A Twig Cracked Our Car! And Frugality Let Us Spend Freely To Fix It

Cracked Bumper

My wife was driving her car to the grocery store on her day off the other day. She slid on some ice, veered to avoid a couple cars, hopped the curb, and took out a small boulevard maple tree (probably a maple).

She’s okay. She didn’t get hurt. I think that was second question out of my mouth… Should’ve been the first.

In my defense, she had just texted me a photo of the accident and relayed to me how frustrated she was with herself for taking a road called “Diagonal Boulevard” to Target. Sounds like a road that should be avoided at all costs. I hold her completely responsible for that.

The accident cracked the front bumper on the passenger side all the way through, leaving a medium-sized Maine-shaped piece hanging by a Christmas-tree clip. God forbid a bumper now-a-days hold its own against a tiny twig-tree.

That little sapling caused $1,000 in damage to her car! The whole bumper had to be replaced. Even though it was a clean break, we were told by the body shops that gluing and buffing and trying to piece together the bumper would be just as much trouble and take just as much time, labor and money as replacing the whole thing.

Boulevard Tree
A real tree was hurt in the production of this post

By the time I got home from work, my wife had already called around to get quotes and set up the appointment to get her car fixed for that $1,000. Maybe if the estimate had been $990, I wouldn’t have thought twice about it. But somehow, at that moment, $1,000 seemed like too much to pay for a minor accident like that involving a 10-year-old car…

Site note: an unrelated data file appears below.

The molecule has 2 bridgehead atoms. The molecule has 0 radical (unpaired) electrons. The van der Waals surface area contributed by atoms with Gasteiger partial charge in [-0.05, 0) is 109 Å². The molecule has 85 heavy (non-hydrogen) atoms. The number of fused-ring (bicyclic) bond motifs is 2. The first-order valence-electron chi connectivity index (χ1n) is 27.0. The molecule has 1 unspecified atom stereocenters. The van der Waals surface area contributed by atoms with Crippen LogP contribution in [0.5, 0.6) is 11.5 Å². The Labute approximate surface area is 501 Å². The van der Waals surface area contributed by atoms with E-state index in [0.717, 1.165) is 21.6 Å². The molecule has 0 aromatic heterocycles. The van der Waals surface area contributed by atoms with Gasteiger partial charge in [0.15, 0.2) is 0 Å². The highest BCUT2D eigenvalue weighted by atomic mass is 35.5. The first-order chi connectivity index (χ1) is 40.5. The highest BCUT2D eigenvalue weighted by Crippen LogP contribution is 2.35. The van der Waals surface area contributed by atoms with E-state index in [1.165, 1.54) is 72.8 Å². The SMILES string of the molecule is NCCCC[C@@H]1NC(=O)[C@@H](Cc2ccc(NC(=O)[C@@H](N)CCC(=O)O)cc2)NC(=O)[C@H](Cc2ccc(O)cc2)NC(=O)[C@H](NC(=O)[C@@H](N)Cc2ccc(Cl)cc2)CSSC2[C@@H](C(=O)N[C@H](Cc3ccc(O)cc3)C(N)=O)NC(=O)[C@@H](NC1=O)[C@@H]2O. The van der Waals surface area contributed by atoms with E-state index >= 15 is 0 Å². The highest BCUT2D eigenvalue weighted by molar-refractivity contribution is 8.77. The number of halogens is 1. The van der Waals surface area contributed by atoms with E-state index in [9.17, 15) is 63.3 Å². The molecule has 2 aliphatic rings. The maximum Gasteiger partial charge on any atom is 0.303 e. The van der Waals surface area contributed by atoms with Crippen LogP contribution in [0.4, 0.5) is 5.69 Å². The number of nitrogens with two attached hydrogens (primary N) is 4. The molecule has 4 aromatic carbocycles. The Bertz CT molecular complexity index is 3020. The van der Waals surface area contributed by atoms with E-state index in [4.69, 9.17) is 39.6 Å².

Maybe it had a little to do with me booking a $1,500 loss in GoPro stock just two weeks earlier (More on that big, completely avoidable, money mistake in a future post).

…Whatever the reason, I went Frugal Ninja all over her and quickly turned cheapskate

“I’ll tape it. I’ll make it look decent. It’s going to be my car anyways in less than a year, probably, and you’ll have a newer car. It’s completely cosmetic and I don’t really care.” I said, or something like it. “I bet they’re just quoting high on the bond and buff job, because they think we want it looking like brand new. Let’s call around and see if there’s a guy that’ll paste that sucker on for a couple hundred bucks and we’ll tell them it doesn’t have to be perfect.”

I could tell the whole conversation was stressing my wife out (She told me it was stressing her out). She just wanted to get it fixed, get it looking like it never happened, and be done with it. I grumbled something about, “wouldn’t you rather have that money go toward a new car?”…”$1,000 is outrageous for something that small.” Grumble, grumble, “waste of money,” grumble, “irresponsible”, grumble…

I eventually backed off. She was right. For a variety of reasons, this time was the time to spend the money to get the car fixed right and move on with our lives. Looking back, I learned some things from the whole thing…